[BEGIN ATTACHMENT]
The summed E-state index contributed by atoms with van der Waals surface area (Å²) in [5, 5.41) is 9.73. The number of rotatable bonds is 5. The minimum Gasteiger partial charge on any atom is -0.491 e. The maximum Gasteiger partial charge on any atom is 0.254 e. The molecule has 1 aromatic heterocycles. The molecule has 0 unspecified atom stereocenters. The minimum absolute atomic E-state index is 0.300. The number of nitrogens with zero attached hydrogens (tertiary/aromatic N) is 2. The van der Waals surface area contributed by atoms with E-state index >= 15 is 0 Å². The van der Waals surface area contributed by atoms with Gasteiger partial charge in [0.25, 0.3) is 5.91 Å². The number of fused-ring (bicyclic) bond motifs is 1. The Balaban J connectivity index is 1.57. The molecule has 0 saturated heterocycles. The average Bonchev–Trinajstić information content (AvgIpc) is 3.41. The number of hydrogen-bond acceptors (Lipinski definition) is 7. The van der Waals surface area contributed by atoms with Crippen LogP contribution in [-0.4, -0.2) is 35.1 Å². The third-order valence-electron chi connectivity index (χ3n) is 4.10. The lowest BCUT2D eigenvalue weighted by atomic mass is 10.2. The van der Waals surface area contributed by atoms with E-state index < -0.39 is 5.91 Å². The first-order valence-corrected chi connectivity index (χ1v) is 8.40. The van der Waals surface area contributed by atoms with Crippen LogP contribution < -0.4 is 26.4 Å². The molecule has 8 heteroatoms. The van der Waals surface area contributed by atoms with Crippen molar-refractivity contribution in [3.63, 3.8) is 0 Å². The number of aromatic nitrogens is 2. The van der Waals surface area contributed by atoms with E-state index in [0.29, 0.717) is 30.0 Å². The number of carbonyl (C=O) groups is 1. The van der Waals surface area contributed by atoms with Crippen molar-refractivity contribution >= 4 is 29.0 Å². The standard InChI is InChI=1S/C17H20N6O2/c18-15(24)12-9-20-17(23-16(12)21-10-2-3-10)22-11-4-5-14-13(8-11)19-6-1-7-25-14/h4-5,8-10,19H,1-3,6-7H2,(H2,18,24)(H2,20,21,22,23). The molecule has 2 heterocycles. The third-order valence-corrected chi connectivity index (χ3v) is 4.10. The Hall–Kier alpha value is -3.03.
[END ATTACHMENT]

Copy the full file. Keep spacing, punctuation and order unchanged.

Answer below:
The summed E-state index contributed by atoms with van der Waals surface area (Å²) in [5, 5.41) is 9.73. The number of rotatable bonds is 5. The minimum Gasteiger partial charge on any atom is -0.491 e. The maximum Gasteiger partial charge on any atom is 0.254 e. The molecule has 1 aromatic heterocycles. The molecule has 0 unspecified atom stereocenters. The minimum absolute atomic E-state index is 0.300. The number of nitrogens with zero attached hydrogens (tertiary/aromatic N) is 2. The van der Waals surface area contributed by atoms with E-state index >= 15 is 0 Å². The van der Waals surface area contributed by atoms with Gasteiger partial charge in [0.25, 0.3) is 5.91 Å². The number of fused-ring (bicyclic) bond motifs is 1. The Balaban J connectivity index is 1.57. The molecule has 0 saturated heterocycles. The average Bonchev–Trinajstić information content (AvgIpc) is 3.41. The number of hydrogen-bond acceptors (Lipinski definition) is 7. The van der Waals surface area contributed by atoms with Crippen LogP contribution in [-0.4, -0.2) is 35.1 Å². The third-order valence-electron chi connectivity index (χ3n) is 4.10. The lowest BCUT2D eigenvalue weighted by atomic mass is 10.2. The van der Waals surface area contributed by atoms with E-state index < -0.39 is 5.91 Å². The first-order valence-corrected chi connectivity index (χ1v) is 8.40. The van der Waals surface area contributed by atoms with Crippen LogP contribution < -0.4 is 26.4 Å². The molecule has 8 heteroatoms. The van der Waals surface area contributed by atoms with Crippen molar-refractivity contribution in [3.63, 3.8) is 0 Å². The number of aromatic nitrogens is 2. The van der Waals surface area contributed by atoms with E-state index in [0.29, 0.717) is 30.0 Å². The number of carbonyl (C=O) groups is 1. The van der Waals surface area contributed by atoms with Crippen molar-refractivity contribution >= 4 is 29.0 Å². The standard InChI is InChI=1S/C17H20N6O2/c18-15(24)12-9-20-17(23-16(12)21-10-2-3-10)22-11-4-5-14-13(8-11)19-6-1-7-25-14/h4-5,8-10,19H,1-3,6-7H2,(H2,18,24)(H2,20,21,22,23). The molecule has 2 heterocycles. The third-order valence-corrected chi connectivity index (χ3v) is 4.10. The Hall–Kier alpha value is -3.03.